Yet he was surprisingly axed after only six months in charge - and after a run of six wins in 10 games - and returned to football at Birmingham in March 2018.
He kept the Blues in the second tier, then enjoyed a positive 2018-19 campaign despite financial issues which seriously limited Birmingham's transfer work and led to a nine-point penalty.
Then came another unexpected dismissal, in June, before what Monk described at the time as "false and unsubstantiated accusations" surfaced.
Was it a difficult period? "Not really," Monk says, "because you know the truth and everyone that's important to you knows the truth.
"The truth will always come out in the end - which it will.
"I have been under obligations from the contractual side of it which mean I can't say too much.
"Everyone that knows me, everyone in football because it's a small family, knows what's what. You have to take some unfair stuff which is quite (difficult), especially for the family to read when they know it's not true, but you have to deal with it.
"Everyone knows what type of person I am. The key is to be a good person and keep your values at the forefront of what you do."
The reunion with Swansea will be Monk's 11th game in charge of Wednesday, who he played for on loan in 2002-03.
Beaten only twice so far under their new boss, the Owls are seventh in the Championship and are one of numerous potential promotion contenders.
"When you are at big clubs, your expectation will always be a fight to get back to the Premier League," Monk adds.
"We have a fantastic group and it's a big, big club - we all know the history of the club and the massive fan base.
"We are trying to bring that all together and whilst we try to build, we are trying to be competitive and get results."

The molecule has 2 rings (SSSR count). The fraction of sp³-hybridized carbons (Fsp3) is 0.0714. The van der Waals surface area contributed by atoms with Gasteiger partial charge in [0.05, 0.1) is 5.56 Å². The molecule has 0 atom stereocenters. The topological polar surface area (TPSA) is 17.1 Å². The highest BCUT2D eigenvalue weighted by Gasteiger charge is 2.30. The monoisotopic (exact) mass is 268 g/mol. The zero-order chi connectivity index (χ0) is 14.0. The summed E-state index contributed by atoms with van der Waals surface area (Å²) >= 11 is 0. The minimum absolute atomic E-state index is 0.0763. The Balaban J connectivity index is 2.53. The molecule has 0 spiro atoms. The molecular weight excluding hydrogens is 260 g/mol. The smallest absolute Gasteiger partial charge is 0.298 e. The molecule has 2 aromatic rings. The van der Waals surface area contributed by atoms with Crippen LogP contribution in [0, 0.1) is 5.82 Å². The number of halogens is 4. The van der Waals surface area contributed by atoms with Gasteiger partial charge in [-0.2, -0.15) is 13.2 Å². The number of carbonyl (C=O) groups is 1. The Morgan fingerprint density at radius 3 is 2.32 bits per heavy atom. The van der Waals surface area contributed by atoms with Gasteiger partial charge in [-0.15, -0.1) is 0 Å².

Monk is pleased to see Swansea, a club he captained in all four divisions, in the mix at the top of the Championship table.
He points to the appointments of Trevor Birch (chairman) and Leon Britton (sporting director) as shrewd moves - along with the decision to make Steve Cooper head coach.
"Looking from the outside in, I think what they have done is pretty much what they needed," Monk says.
"Coops has done a fantastic job. With the start they have made, I am sure their expectation will be to be in amongst it at the end of the season."
Monk hopes Wednesday will be competing for a promotion place too - though he is not thinking only about the 2019-20 campaign.
The length of his contract has not been disclosed but, having managed five clubs in five years, he is keen to put down roots.
"Look at all the clubs who have been successful moving from the Championship to the Premier League over the years," Monk says.
"At 99 percent of them, managers have had time to build. That's the right way to do it. That's what I crave as a manager.
"I have enjoyed the last five or six years and got a load of experience in a short space of time. That's made me a much better manager.
"Hopefully Sheffield Wednesday is the place where I can have that longevity."